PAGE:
Sunday, February 25, 2007

I Have a Dream Detroit

Detroit has seen and heard from such sparkling orators as Malcolm X, Martin Luther King, Jr., and, most recently, Louis Farrakhan, the current (and recuperating) leader of the Nation of Islam who speaks again in Detroit today at Ford Field, site of last year's Super Bowl.

Malcolm Little (5/19/1925-2/21/1965) joined the Nation of Islam and changed his name to Malcolm X; he later became a "mainstream" Sunni Muslim and changed his name one last time. His changing identity is fascinating to trace: Malcolm Little, Detroit Red, Malcolm X, El-Hajj Malik El-Shabazz.

On June 23, 1963, Martin Luther King, Jr. (1/15/1929-4/4/1968), tried out much of his "I Have a Dream" speech in Detroit -- two months before the version he delivered at the Lincoln Memorial in Washington, D.C.

Here's a snippet: "They say, 'Why don't you do it in a gradual manner?' Well, gradualism is little more than escapism and do-nothingism, which ends up in stand-stillism. . . We want all of our rights, we want them here, and we want them now."

Malcolm X El-Shabazz in 1965, shortly before his assassination: "I realized racism isn't just a black and white problem. It's brought bloodbaths to about every nation on earth at one time or another."

Like Malcolm X and MLK, Louis Farrakhan (b. Louis Eugene Walcott, 5/11/1933), now almost 74, has had an interesting life's journey with lots of twists and turns and changes in attitude and approach. Today in Detroit, he's expected to call for Interfaith dialogue.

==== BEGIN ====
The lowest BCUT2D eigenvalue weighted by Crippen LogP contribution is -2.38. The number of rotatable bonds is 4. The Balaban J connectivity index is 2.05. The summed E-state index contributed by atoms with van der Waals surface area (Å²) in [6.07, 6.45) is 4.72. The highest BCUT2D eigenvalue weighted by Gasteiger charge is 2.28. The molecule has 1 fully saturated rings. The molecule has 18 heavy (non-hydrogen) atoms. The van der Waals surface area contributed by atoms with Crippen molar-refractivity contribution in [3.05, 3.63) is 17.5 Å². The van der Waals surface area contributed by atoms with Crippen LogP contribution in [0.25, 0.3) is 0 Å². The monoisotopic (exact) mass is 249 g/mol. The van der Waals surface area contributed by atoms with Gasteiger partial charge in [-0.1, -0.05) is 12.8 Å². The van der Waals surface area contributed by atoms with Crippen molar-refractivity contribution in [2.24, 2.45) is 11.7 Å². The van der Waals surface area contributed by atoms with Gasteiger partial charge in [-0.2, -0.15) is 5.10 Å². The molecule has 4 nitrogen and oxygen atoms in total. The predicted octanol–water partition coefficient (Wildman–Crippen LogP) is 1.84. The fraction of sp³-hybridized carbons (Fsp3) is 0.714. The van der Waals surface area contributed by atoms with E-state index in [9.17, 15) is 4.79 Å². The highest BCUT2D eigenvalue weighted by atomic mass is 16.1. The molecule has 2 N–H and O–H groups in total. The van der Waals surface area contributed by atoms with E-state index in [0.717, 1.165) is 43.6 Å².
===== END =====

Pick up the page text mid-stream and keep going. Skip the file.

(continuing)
Nation of Islam: Muhammad's Mosque Number One at 14880 Wyoming Street, Detroit.

Cafe inside Muhammad's Mosque Number One.

Today's Rune: Fertility.

Birthdays: Pierre-Auguste Renoir (1841-1919); Herbert "Zeppo" Marx (1901-1979); Anthony Burgess (1917-1993); Diane Baker (b. 1938); Douglas Alan "Doug" Yule of the Velvet Underground (b. 1947); Sandrine Kiberlain (b. 1968); Rashida Jones (b. 1976).

Salaam, Detroit. Salaam, World.


Johnny Yen said...

I came to be very impressed with Malcolm X after reading "Malcom Speaks," a collection of Malcolm's speeches over a period of 5 or 6 years up to his death. You can see the change-- his Hajj was a profound, life-changing experience-- I'm glad Spike Lee depicted this in the movie. He came to see racism as a human problem, not just a black American problem. And like King, toward the end of his life, he began to connect the problems of black Americans to politics and economics.

Esquire magazine put out a special issue back in 1982, which I read on a train trip from Chicago to San Francisco. They had writers like Terry Southern, Tom Robbins and others writing about who they felt who the 100 most important Americans of the 20th century were. The little bio of Malcolm painted a very different picture of the private man versus his public firebrand image. He was chatty, gregarious and gossipy.

Erik Donald France said...

Johnny, love Malcolm Speaks and always graviated more toward him than MLK, sort of like the Stones vs. the Beatles tone for civil rights if that makes sense.

I'd love to read the Esquire take. Sounds fun.

Stephen Renico said...


I'm surprised to see you give even a modest plug for Farrakhan, a man who openly scorns things which you seem to value- gay rights, racial tolerance, etc.

Not to mention that the NoI has this disturbing belief that white people were created by an evil scientist or a demon (I lose track of which) named Yakoub to plague black people.

Johnny Yen said...

That was the gist of article-- the author stated that King had, in his words, "left him cold." The Beatles/Stones thing is a brilliant analogy. I know I still have the issue-- it was really good. Email me your address ( and I'll photocopy the Malcom article and mail it to you.